What information are card issuers not allowed to base decisions on when considering a credit card application?
The Equal Credit Opportunity Act does not guarantee that you will get credit. You must still pass the card issuer’s tests of creditworthiness. But the law bars discrimination based on age, sex, marital status, race, color, religion, and national origin in deciding whether to extend credit to an applicant, in deciding the terms (such as the interest rate or credit limit), or in any other aspect of a credit transaction.
The law also generally bars discrimination because you receive public assistance income, or because you exercise your rights under certain federal credit laws (such as filing a billing dispute with a card issuer).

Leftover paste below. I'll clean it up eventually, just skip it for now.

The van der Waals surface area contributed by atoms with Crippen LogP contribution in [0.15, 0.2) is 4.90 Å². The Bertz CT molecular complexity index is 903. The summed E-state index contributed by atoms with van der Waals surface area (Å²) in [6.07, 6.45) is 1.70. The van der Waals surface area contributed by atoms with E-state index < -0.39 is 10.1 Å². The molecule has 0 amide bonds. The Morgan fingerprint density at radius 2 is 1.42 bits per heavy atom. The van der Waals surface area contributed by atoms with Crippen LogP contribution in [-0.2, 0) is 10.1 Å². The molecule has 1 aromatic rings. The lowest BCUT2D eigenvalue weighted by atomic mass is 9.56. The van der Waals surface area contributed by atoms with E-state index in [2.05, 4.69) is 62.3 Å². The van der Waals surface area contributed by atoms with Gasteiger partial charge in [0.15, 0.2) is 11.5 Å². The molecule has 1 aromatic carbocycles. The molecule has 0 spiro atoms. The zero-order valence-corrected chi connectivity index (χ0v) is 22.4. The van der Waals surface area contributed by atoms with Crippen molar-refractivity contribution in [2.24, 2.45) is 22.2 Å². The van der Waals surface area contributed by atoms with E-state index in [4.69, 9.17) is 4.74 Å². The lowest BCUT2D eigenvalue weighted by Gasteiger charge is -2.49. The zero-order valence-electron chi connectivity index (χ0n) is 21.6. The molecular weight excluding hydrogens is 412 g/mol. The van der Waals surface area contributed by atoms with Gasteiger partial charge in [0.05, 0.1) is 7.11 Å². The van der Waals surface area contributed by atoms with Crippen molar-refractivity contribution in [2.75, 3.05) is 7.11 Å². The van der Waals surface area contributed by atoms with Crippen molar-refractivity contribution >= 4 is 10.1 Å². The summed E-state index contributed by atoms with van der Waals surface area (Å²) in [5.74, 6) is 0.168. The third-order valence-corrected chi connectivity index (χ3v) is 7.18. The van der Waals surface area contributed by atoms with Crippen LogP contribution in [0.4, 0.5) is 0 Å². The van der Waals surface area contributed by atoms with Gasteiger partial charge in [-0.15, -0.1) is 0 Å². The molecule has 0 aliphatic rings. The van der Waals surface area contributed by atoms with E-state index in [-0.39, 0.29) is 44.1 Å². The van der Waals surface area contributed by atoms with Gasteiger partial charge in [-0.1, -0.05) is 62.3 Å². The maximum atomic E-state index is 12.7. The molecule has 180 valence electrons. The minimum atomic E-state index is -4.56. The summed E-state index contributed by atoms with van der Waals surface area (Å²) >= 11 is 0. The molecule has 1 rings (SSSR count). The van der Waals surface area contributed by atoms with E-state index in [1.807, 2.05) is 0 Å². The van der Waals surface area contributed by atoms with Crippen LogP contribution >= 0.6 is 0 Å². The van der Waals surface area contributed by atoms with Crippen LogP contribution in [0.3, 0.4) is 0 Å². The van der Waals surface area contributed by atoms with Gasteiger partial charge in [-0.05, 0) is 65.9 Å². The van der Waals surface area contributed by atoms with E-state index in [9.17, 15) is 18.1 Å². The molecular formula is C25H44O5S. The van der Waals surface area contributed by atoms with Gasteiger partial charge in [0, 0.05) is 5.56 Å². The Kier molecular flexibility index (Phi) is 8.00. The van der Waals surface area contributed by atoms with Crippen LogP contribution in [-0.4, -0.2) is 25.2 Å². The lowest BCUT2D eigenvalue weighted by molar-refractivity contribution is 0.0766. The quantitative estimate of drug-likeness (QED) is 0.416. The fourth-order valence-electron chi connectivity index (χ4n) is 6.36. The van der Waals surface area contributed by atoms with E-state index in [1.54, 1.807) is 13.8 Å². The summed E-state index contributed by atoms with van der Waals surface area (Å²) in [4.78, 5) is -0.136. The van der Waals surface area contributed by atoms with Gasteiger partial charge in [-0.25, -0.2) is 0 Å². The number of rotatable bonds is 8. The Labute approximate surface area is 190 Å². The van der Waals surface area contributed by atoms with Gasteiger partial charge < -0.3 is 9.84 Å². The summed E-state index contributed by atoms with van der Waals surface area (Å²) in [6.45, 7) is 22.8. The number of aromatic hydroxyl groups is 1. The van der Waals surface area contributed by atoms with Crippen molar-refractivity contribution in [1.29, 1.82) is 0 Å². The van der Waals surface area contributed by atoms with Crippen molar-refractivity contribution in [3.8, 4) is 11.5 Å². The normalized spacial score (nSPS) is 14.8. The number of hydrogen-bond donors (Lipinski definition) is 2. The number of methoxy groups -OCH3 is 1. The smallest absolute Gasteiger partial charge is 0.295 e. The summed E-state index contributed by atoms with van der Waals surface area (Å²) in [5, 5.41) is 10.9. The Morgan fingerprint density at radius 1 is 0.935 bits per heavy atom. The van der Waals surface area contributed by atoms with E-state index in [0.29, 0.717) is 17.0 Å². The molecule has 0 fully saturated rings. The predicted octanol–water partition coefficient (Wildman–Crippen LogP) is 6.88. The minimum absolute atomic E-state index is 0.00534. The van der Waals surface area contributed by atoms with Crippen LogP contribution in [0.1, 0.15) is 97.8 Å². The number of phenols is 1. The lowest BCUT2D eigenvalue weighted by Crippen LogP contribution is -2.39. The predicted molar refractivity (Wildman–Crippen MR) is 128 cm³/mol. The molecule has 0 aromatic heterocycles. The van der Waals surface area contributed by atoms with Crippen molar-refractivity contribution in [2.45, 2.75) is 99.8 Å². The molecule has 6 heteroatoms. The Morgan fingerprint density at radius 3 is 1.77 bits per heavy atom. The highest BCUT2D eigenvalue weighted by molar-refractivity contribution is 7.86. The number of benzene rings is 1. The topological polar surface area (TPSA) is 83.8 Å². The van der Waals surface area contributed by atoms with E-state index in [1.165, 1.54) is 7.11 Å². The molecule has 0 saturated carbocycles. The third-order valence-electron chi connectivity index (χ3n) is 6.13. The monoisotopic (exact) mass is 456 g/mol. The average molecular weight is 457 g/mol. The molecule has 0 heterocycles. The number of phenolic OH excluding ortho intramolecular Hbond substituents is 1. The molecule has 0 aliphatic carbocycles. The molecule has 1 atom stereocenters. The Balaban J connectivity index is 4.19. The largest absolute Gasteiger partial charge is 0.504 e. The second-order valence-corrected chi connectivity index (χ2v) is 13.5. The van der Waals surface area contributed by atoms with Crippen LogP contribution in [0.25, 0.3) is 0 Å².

This protection means that a card issuer may not use any of the above grounds as a reason to do the following:
- discourage you from applying for a card
- refuse you a card if you qualify
- provide you credit on terms different from those granted another person with similar income, credit history, and other characteristics
- close an existing account
Card issuers may not discriminate on the basis of national origin, but if you are a resident alien, they are allowed to consider your immigration status when making a loan decision. In particular, a card issuer can consider immigration status and any additional information that may be necessary to determine its rights and remedies regarding repayment.